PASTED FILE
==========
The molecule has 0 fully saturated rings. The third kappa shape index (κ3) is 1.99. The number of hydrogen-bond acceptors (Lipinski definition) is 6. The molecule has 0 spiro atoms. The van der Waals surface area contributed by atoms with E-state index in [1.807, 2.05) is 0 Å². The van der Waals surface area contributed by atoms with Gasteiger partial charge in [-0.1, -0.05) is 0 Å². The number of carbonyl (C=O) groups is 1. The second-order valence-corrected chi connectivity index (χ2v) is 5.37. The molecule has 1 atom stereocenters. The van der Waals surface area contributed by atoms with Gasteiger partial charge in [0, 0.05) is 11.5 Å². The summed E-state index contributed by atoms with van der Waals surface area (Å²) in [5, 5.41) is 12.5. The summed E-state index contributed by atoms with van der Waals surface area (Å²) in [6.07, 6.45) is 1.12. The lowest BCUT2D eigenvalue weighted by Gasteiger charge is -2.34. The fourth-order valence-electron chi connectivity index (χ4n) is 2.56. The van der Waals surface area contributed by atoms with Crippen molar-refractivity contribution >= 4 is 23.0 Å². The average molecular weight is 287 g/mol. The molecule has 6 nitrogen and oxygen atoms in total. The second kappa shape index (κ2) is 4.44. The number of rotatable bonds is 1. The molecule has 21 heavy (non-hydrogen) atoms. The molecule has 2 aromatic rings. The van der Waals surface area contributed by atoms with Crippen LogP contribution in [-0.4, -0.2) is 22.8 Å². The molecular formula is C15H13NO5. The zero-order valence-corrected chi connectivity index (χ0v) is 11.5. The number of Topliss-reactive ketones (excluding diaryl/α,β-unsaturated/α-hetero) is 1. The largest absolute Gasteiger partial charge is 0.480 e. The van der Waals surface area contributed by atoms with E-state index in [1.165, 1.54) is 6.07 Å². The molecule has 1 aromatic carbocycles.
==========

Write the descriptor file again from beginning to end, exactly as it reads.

The molecule has 0 fully saturated rings. The third kappa shape index (κ3) is 1.99. The number of hydrogen-bond acceptors (Lipinski definition) is 6. The molecule has 0 spiro atoms. The van der Waals surface area contributed by atoms with E-state index in [1.807, 2.05) is 0 Å². The van der Waals surface area contributed by atoms with Gasteiger partial charge in [-0.1, -0.05) is 0 Å². The number of carbonyl (C=O) groups is 1. The second-order valence-corrected chi connectivity index (χ2v) is 5.37. The molecule has 1 atom stereocenters. The van der Waals surface area contributed by atoms with Gasteiger partial charge in [0, 0.05) is 11.5 Å². The summed E-state index contributed by atoms with van der Waals surface area (Å²) in [5, 5.41) is 12.5. The summed E-state index contributed by atoms with van der Waals surface area (Å²) in [6.07, 6.45) is 1.12. The lowest BCUT2D eigenvalue weighted by Gasteiger charge is -2.34. The fourth-order valence-electron chi connectivity index (χ4n) is 2.56. The van der Waals surface area contributed by atoms with Crippen molar-refractivity contribution >= 4 is 23.0 Å². The average molecular weight is 287 g/mol. The molecule has 6 nitrogen and oxygen atoms in total. The second kappa shape index (κ2) is 4.44. The number of rotatable bonds is 1. The molecule has 21 heavy (non-hydrogen) atoms. The molecule has 2 aromatic rings. The van der Waals surface area contributed by atoms with Crippen LogP contribution in [-0.4, -0.2) is 22.8 Å². The molecular formula is C15H13NO5. The zero-order valence-corrected chi connectivity index (χ0v) is 11.5. The number of Topliss-reactive ketones (excluding diaryl/α,β-unsaturated/α-hetero) is 1. The largest absolute Gasteiger partial charge is 0.480 e. The van der Waals surface area contributed by atoms with E-state index in [1.165, 1.54) is 6.07 Å². The molecule has 1 aromatic carbocycles.